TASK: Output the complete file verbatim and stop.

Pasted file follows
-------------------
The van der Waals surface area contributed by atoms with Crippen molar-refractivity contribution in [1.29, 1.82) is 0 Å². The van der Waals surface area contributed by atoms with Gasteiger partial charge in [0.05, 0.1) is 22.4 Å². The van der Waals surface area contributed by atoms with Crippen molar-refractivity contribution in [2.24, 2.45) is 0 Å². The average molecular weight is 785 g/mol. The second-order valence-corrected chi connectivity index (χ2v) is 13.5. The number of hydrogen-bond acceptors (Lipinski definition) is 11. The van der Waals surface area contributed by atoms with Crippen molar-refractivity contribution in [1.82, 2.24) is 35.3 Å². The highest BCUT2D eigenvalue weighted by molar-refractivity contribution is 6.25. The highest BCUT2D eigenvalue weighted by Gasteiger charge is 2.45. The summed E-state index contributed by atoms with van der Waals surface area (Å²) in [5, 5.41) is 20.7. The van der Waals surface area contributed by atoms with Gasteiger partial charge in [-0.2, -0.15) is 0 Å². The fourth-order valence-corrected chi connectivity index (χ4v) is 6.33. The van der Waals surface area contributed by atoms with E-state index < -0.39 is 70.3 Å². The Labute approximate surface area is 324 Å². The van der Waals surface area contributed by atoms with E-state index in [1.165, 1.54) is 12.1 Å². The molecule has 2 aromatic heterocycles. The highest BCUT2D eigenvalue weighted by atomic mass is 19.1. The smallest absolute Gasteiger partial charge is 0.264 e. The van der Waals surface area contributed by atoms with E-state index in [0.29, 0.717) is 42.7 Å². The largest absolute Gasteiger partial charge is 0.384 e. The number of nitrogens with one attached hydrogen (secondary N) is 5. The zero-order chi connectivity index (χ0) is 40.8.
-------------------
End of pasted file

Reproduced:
The van der Waals surface area contributed by atoms with Crippen molar-refractivity contribution in [1.29, 1.82) is 0 Å². The van der Waals surface area contributed by atoms with Gasteiger partial charge in [0.05, 0.1) is 22.4 Å². The van der Waals surface area contributed by atoms with Crippen molar-refractivity contribution in [2.24, 2.45) is 0 Å². The average molecular weight is 785 g/mol. The second-order valence-corrected chi connectivity index (χ2v) is 13.5. The number of hydrogen-bond acceptors (Lipinski definition) is 11. The van der Waals surface area contributed by atoms with Crippen molar-refractivity contribution in [1.82, 2.24) is 35.3 Å². The highest BCUT2D eigenvalue weighted by molar-refractivity contribution is 6.25. The highest BCUT2D eigenvalue weighted by Gasteiger charge is 2.45. The summed E-state index contributed by atoms with van der Waals surface area (Å²) in [5, 5.41) is 20.7. The van der Waals surface area contributed by atoms with Gasteiger partial charge in [-0.2, -0.15) is 0 Å². The fourth-order valence-corrected chi connectivity index (χ4v) is 6.33. The van der Waals surface area contributed by atoms with E-state index < -0.39 is 70.3 Å². The Labute approximate surface area is 324 Å². The van der Waals surface area contributed by atoms with E-state index in [1.165, 1.54) is 12.1 Å². The molecule has 2 aromatic heterocycles. The highest BCUT2D eigenvalue weighted by atomic mass is 19.1. The smallest absolute Gasteiger partial charge is 0.264 e. The van der Waals surface area contributed by atoms with E-state index in [0.29, 0.717) is 42.7 Å². The largest absolute Gasteiger partial charge is 0.384 e. The number of nitrogens with one attached hydrogen (secondary N) is 5. The zero-order chi connectivity index (χ0) is 40.8.